Tuesday, April 21, 2009
previously learned of certain ant-loving Acacia shrubs, but the vegetative world is home to plenty
stranger, and while perhaps not as adrenaline-pumping as Crustaceans or as gruesome as
Amphibians, plants have more than earned the spotlight just this once, providing food, shelter and
oxygen for the entire kingdom Animalia.
carnivorous, and display one of the most sophisticated mechanisms in the known plant
The “bladders” of the plant’s namesake are thousands of tiny, sac-like pods that hang
from submerged branches, each equipped with a hinged “door” and membranous seal
held shut by a delicate equilibrium of pressure. At the slightest touch by some tiny insect,
crustacean or even protozoa, the seal is broken and the bladder floods with water,
sucking in the prey for digestion.
prey in their fluid-filled “pitchers,” but Nepenthes lowii favors an alternative, even less
savory diet. The rim of its “trap” secretes a sweet, milky substance that small birds may
find both an enticing treat and fast-acting laxative; only seldomly catching insects, lowii
derives most of its sustenance as a public toilet.
Another un-carnivorous pitcher is Nepenthes ampullaria. While other pitcher traps are
shaped to keep clear of fallen leaves, twigs and other inedible detritus, this scavenging
cannibal leaves itself open to whatever might fall into its gaping gullet, actually favoring the
digestion of vegetable matter.
At first glance, the flowers of many orchid species can fool even a human into seeing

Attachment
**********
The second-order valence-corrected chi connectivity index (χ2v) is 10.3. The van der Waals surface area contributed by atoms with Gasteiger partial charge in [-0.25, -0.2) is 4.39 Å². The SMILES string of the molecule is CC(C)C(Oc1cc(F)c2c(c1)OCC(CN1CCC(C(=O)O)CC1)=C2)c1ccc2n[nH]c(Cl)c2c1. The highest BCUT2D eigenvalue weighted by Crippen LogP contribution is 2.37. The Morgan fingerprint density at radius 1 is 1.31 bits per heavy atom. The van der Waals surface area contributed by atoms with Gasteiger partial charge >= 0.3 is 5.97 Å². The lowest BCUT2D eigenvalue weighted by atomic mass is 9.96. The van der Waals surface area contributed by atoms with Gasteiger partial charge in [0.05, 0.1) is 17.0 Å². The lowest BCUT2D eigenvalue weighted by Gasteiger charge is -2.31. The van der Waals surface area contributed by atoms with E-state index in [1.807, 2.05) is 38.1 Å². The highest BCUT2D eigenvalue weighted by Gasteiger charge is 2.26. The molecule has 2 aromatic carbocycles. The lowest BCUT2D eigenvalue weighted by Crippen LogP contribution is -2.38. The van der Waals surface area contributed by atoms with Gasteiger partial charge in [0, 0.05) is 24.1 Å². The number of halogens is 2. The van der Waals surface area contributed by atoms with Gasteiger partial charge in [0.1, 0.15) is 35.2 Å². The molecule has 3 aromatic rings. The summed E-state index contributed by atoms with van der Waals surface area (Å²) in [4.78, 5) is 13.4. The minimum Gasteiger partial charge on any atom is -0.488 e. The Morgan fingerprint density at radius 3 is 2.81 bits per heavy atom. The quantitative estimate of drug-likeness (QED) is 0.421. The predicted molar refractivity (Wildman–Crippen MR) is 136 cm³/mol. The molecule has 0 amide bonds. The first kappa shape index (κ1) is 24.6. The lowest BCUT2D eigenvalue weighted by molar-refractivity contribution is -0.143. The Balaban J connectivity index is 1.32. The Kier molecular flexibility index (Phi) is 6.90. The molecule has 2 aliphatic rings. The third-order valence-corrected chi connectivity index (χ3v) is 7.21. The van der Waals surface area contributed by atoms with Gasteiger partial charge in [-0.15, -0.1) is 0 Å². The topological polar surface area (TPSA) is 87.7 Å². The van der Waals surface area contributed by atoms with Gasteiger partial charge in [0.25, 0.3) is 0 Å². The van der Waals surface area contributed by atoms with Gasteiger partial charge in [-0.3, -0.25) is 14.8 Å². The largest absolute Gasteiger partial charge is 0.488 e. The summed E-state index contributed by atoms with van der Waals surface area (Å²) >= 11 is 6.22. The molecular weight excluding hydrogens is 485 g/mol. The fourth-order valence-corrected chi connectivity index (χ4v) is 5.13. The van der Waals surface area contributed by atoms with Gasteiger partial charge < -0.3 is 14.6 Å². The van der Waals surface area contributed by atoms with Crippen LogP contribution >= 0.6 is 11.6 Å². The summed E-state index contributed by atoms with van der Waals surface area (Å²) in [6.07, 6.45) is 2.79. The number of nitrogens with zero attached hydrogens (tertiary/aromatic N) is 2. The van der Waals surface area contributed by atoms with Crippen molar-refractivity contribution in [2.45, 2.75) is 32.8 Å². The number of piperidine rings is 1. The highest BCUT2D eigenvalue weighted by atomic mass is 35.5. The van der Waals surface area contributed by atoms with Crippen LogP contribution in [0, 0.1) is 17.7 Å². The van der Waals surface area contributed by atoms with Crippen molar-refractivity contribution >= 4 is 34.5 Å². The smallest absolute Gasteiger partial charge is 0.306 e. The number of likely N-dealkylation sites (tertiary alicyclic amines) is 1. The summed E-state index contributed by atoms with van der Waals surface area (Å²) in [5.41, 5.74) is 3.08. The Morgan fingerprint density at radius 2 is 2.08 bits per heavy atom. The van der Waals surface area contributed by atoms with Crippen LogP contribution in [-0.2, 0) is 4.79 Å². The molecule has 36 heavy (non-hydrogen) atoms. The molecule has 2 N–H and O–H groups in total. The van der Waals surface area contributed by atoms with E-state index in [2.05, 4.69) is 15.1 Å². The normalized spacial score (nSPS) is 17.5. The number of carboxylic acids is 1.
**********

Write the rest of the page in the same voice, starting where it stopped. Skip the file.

some colorful bee, fly or wasp, and the resemblance is far from coincidence. Each flower
not only approximates the size, shape and color of a different local insect, but imitates the
female reproductive pheromones of the appropriate species, attracting male insects in a
certain special mood.
Whereas other flowers promise food to attract pollinators, orchids such as these take
advantage of insect mating signals to avoid the costly process of nectar production. As
the insects attempt to reproduce with the imposters, their bodies carry pollen from one
sneaky plant to the next.
Though adapted to attract and trap insects in its sticky coating, the “paracarnivorous”
Roridula genus produces no digestive enzymes of its own, leaving the final act of
predation in the hands of a second party…
Spending their entire lives on the foliage of Roridula, the assassin bugs Pameridea
roridulae and Pameridea marlothii prey exclusively on other insects trapped by their host
plant, which in turn derives nourishment as the predators defecate. This makes Roridula
the only known plant genus that provides food for a carnivore in order to farm its own
Over a meter across, the flower of this rare Malaysian plant is the single largest known to
man, and that’s only the beginning of Rafflesia arnoldii’s unusual characteristics. The rest
of the plant consists only of a fungus-like filament, which grows as a parasite exclusively
within the vines of Tetrastigma, an exotic relative of the grape. Arnoldii produces its
titanic bud di
rectly from the surface of its host, and grows for several months to bloom for
only a few days.
Often called a “corpse flower,” the odor of this monstrous blossom is notoriously
unpleasant, imitating the decaying flesh of a dead animal. Its hairy, leathery texture and
reddish coloration contribute to this illusion, attracting flies and other scavengers for
pollination. It is not known exactly how its seeds reach other Tetrastigma, but may stick to
the fur of passing rodents. Only one will be produced from each flower.